Quitting Smoking Guide

May 2013

Smoking is a serious nicotine addiction which can be very difficult to stop. The addictiveness of nicotine has been compared to that of heroin or cocaine. In fact, recent research has found that a smoking habit increases overall anxiety despite the fact that many smoke to allegedly release stress.

Just 12 hours after stopping smoking, the human body ejects carbon monoxide from cigarettes. Stopping smoking for a fortnight will regulate circulation and breathing; and stopping for a year halves the chance of heart disease previously poised. Smoking significantly increases the chances of many cancers including lung, mouth & throat as well as increasing the risk of heart disease. If you’re a female smoker taking the contraceptive pill, your risk of stroke is also increased. Health concerns are the number one reason most people try to stop smoking and bearing these facts in mind can be useful for some in their venture to quit.

One must take into account triggers, will power and the extent of withdrawal symptoms upon attempting to quit. A smoker will usually begin to feel the full wrath of nicotine withdrawal about 3 days after their last cigarette; effects can include sleep disturbances, agitation and constipation amongst many others. There are many products on the market to aid the quitting process, but the most important factor is determination.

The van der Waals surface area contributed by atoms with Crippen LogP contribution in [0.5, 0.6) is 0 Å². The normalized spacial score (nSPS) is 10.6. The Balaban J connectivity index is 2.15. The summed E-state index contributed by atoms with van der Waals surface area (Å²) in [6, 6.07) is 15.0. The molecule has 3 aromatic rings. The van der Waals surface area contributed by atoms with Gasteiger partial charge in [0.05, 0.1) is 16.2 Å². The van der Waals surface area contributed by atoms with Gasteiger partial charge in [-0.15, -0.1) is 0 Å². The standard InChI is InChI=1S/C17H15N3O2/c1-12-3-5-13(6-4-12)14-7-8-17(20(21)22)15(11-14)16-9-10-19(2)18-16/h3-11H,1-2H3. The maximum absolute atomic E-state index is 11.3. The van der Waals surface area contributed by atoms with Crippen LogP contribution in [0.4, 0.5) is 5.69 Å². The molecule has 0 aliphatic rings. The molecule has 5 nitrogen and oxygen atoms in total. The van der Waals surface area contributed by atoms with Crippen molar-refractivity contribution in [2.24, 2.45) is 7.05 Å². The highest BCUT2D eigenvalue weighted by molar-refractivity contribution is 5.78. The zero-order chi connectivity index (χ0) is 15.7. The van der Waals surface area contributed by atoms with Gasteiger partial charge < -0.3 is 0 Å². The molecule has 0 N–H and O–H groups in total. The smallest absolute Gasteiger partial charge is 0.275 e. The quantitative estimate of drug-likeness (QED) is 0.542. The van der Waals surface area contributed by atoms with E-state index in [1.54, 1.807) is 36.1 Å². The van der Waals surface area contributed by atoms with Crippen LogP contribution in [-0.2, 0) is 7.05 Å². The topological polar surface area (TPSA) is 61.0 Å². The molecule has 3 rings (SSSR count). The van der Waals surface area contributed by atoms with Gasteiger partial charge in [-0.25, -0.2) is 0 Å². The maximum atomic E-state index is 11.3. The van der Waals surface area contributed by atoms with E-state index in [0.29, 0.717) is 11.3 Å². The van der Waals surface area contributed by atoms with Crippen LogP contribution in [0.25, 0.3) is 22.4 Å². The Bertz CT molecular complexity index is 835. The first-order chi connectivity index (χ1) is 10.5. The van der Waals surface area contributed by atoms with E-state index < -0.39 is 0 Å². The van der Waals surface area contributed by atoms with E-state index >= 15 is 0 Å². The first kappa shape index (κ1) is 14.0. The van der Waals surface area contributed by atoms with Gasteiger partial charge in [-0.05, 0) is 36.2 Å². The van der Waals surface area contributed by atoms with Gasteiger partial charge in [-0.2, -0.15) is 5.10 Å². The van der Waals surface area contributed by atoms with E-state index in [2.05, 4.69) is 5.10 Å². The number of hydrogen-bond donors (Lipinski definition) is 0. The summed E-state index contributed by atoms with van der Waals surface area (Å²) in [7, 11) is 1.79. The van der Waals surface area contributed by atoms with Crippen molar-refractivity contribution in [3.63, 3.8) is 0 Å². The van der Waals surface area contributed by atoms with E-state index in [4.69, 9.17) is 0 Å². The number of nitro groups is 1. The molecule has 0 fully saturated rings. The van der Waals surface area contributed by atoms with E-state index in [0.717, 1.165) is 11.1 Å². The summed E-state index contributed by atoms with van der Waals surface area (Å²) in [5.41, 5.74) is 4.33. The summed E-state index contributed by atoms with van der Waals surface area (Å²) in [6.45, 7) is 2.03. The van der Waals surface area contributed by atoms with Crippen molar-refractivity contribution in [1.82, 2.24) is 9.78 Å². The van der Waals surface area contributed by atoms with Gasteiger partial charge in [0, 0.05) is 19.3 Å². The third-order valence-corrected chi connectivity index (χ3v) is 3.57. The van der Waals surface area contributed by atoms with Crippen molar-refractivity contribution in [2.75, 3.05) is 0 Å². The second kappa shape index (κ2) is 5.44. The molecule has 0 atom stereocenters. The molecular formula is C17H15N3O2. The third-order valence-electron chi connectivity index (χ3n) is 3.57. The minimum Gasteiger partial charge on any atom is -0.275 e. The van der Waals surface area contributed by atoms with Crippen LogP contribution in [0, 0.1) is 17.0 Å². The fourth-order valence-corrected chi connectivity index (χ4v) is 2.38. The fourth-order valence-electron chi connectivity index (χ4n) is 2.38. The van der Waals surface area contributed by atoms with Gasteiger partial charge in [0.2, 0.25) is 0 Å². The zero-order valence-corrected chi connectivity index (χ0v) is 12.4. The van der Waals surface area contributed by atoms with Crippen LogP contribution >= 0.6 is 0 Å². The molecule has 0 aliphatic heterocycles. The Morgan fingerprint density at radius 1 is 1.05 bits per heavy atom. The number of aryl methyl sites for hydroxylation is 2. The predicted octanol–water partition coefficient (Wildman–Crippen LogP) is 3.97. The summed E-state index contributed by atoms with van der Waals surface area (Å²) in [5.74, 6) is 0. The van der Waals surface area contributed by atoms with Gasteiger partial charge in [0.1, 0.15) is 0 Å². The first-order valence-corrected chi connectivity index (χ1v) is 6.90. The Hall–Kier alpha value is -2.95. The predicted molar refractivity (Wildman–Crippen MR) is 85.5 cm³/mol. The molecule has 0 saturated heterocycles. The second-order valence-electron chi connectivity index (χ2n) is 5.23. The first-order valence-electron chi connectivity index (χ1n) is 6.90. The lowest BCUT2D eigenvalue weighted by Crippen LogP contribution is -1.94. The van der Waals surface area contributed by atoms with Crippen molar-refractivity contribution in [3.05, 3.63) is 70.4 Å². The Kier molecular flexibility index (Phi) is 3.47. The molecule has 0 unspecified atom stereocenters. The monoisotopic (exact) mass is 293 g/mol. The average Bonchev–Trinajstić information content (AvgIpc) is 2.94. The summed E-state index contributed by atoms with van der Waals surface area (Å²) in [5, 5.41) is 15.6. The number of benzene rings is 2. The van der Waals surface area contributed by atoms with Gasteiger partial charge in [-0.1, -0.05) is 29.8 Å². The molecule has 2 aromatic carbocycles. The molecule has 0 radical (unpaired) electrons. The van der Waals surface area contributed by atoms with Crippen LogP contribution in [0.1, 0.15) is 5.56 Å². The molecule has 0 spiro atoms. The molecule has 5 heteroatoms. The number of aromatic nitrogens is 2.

Some opt for nicotine inhalers, hypnotherapy and others substitute electronic cigarettes to try and ditch the habit. There are many products out there to be explored until a person feels confident enough to call themselves an ex-smoker. We offer a few medications which ease the effects of withdrawal by stimulating nicotine receptors in the same way as cigarettes would. These products are called ‘Zyban’ and ‘Champix’.

Incorporating exercise into your quitting regime is another way of weaning yourself off tobacco, as it increases your fitness, releases stress and gives you something other than smoking to concentrate on. How you plan on effectively managing your stress and smoking triggers are also very important factors to consider. Some turn to spirituality, others to creativity. It’s vital to figure out what you can focus on to channel your stressors and avoid getting back into the habit.